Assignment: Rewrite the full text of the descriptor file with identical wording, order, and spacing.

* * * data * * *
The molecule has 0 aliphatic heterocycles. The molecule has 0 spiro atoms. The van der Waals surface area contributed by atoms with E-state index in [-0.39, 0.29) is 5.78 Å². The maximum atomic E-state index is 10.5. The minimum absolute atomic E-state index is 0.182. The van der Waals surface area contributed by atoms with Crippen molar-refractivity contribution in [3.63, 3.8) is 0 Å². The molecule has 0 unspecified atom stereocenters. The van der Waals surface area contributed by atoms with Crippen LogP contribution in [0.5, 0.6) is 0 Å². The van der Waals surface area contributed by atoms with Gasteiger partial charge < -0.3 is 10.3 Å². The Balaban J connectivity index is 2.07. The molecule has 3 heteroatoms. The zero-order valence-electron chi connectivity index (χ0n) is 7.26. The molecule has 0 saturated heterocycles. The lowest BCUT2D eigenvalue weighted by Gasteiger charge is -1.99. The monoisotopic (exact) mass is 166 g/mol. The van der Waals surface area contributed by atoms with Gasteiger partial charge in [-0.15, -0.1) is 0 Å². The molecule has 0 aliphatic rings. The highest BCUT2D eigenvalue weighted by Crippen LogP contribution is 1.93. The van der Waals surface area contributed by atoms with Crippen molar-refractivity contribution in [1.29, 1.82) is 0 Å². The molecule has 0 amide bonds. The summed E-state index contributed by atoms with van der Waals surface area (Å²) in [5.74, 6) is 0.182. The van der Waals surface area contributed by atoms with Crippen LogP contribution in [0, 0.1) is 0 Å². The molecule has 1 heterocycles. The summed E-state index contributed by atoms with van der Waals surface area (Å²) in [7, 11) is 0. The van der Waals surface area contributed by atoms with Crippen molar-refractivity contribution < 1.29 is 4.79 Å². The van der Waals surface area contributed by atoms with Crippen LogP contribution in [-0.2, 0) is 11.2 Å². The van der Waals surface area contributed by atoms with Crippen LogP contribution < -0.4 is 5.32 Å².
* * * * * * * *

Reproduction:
The molecule has 0 aliphatic heterocycles. The molecule has 0 spiro atoms. The van der Waals surface area contributed by atoms with E-state index in [-0.39, 0.29) is 5.78 Å². The maximum atomic E-state index is 10.5. The minimum absolute atomic E-state index is 0.182. The van der Waals surface area contributed by atoms with Crippen molar-refractivity contribution in [3.63, 3.8) is 0 Å². The molecule has 0 unspecified atom stereocenters. The van der Waals surface area contributed by atoms with Crippen LogP contribution in [0.5, 0.6) is 0 Å². The van der Waals surface area contributed by atoms with Gasteiger partial charge < -0.3 is 10.3 Å². The Balaban J connectivity index is 2.07. The molecule has 3 heteroatoms. The zero-order valence-electron chi connectivity index (χ0n) is 7.26. The molecule has 0 saturated heterocycles. The lowest BCUT2D eigenvalue weighted by Gasteiger charge is -1.99. The monoisotopic (exact) mass is 166 g/mol. The van der Waals surface area contributed by atoms with Gasteiger partial charge in [-0.15, -0.1) is 0 Å². The molecule has 0 aliphatic rings. The highest BCUT2D eigenvalue weighted by Crippen LogP contribution is 1.93. The van der Waals surface area contributed by atoms with Crippen molar-refractivity contribution in [1.29, 1.82) is 0 Å². The molecule has 0 amide bonds. The summed E-state index contributed by atoms with van der Waals surface area (Å²) in [5.74, 6) is 0.182. The van der Waals surface area contributed by atoms with Crippen LogP contribution in [0, 0.1) is 0 Å². The molecule has 1 heterocycles. The summed E-state index contributed by atoms with van der Waals surface area (Å²) in [7, 11) is 0. The van der Waals surface area contributed by atoms with Crippen molar-refractivity contribution < 1.29 is 4.79 Å². The van der Waals surface area contributed by atoms with Crippen LogP contribution in [-0.2, 0) is 11.2 Å². The van der Waals surface area contributed by atoms with Crippen LogP contribution < -0.4 is 5.32 Å².